Sunday, April 21, 2002

Advocates work
to keep drug offenders
out of isle prisons

A delayed bill would put qualified
offenders in treatment programs

By B.J. Reyes
Associated Press

Advocates of a measure that would divert nonviolent drug offenders to treatment programs instead of prison are running television ads urging lawmakers to pass the bill.

Legislature 2002 "Adopting a policy of not sending nonviolent drug offenders to prison is a real cost-saving proposition, saving money for the taxpayers," said retired Circuit Judge Masato Doi at a gathering at the state Capitol on Friday. "Adopting this kind of policy is not being soft on crime. I look on it as actually preventing crime -- you catch it before a crime is committed."

A legislative conference committee deferred a decision on the bill to give members more time to study the measure.

The bill, which was carried over from last year's session, calls for an appropriation of $2.2 million that would cover about 200 people who have been identified as eligible for a diversion program, said Rep. Nestor Garcia, the conference committee's House co-chairman.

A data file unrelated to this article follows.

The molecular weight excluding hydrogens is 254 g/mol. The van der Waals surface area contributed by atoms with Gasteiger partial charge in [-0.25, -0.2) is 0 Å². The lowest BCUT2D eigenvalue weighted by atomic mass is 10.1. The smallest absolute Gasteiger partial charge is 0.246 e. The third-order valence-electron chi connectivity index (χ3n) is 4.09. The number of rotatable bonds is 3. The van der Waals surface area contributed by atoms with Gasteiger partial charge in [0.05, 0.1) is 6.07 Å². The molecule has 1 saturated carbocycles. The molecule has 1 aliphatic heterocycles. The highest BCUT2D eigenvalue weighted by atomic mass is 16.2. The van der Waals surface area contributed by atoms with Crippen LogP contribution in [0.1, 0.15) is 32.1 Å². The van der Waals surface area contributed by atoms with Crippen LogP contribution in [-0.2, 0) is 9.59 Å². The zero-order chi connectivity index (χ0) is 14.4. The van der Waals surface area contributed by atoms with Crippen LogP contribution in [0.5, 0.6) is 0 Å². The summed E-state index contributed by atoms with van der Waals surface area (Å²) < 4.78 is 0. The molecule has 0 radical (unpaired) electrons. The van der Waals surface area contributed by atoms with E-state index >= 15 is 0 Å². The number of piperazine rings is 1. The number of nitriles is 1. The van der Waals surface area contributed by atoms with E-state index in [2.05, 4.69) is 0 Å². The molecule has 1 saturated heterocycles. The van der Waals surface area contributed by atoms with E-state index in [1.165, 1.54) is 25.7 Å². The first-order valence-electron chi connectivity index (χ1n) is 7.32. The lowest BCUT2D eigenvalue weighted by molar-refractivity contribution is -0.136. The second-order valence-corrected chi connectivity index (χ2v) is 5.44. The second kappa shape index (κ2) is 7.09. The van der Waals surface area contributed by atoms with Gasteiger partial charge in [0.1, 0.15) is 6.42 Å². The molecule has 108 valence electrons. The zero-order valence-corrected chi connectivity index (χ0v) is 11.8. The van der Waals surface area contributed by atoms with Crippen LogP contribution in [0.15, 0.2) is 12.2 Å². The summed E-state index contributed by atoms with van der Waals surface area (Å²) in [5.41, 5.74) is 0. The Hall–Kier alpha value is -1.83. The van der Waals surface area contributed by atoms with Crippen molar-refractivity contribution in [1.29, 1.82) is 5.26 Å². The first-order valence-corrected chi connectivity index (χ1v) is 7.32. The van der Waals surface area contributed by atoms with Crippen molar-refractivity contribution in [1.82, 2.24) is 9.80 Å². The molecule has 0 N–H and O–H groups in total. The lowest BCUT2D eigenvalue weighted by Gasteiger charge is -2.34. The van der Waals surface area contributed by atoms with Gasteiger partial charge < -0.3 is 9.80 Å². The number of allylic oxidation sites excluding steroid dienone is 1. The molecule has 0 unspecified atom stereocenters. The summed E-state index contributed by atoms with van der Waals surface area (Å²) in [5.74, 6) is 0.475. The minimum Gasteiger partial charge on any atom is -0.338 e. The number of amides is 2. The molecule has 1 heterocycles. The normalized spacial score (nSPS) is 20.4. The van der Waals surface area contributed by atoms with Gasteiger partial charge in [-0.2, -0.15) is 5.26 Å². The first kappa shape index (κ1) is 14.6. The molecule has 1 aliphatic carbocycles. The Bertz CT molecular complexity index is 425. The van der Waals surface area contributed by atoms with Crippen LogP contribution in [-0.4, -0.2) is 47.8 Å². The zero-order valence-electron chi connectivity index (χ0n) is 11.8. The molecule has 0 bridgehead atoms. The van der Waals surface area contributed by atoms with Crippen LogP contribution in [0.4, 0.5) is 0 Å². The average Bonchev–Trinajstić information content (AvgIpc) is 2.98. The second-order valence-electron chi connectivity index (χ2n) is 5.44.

He noted that even if both sides reach an agreement, the program would still need funding which might not be available given the state's projected revenue shortfall in the current budget.

"I'm not one to try to put unfunded mandates into law if we don't have the money to back it up," said Garcia, (D, Waipahu). "I'm realistic and so is Sen. Kanno." Kanno (D, Ewa Beach) is the conference committee's Senate co-chairman.

"The silver lining in that is, I know that the community is ready to take them in," Garcia said. "There's infrastructure out there to take them in. We just have to wait and see how the money talks go."

Groups who back the measure, which include the Drug Policy Forum of Hawaii and the Community Alliance on Prisons, also have started running television ads featuring Ito and Dancetta Feary Kamai, the sister of well-known Hawaii entertainer Mackey Feary, a repeat drug offender who died in prison three years ago.

Kamai said her brother suffered from depression and turned to both legal and illegal drugs.

"Mackey was sick," she said. "Was Mackey a bad person? No. Mean or dangerous? No and no. ... He was sick and needed help."

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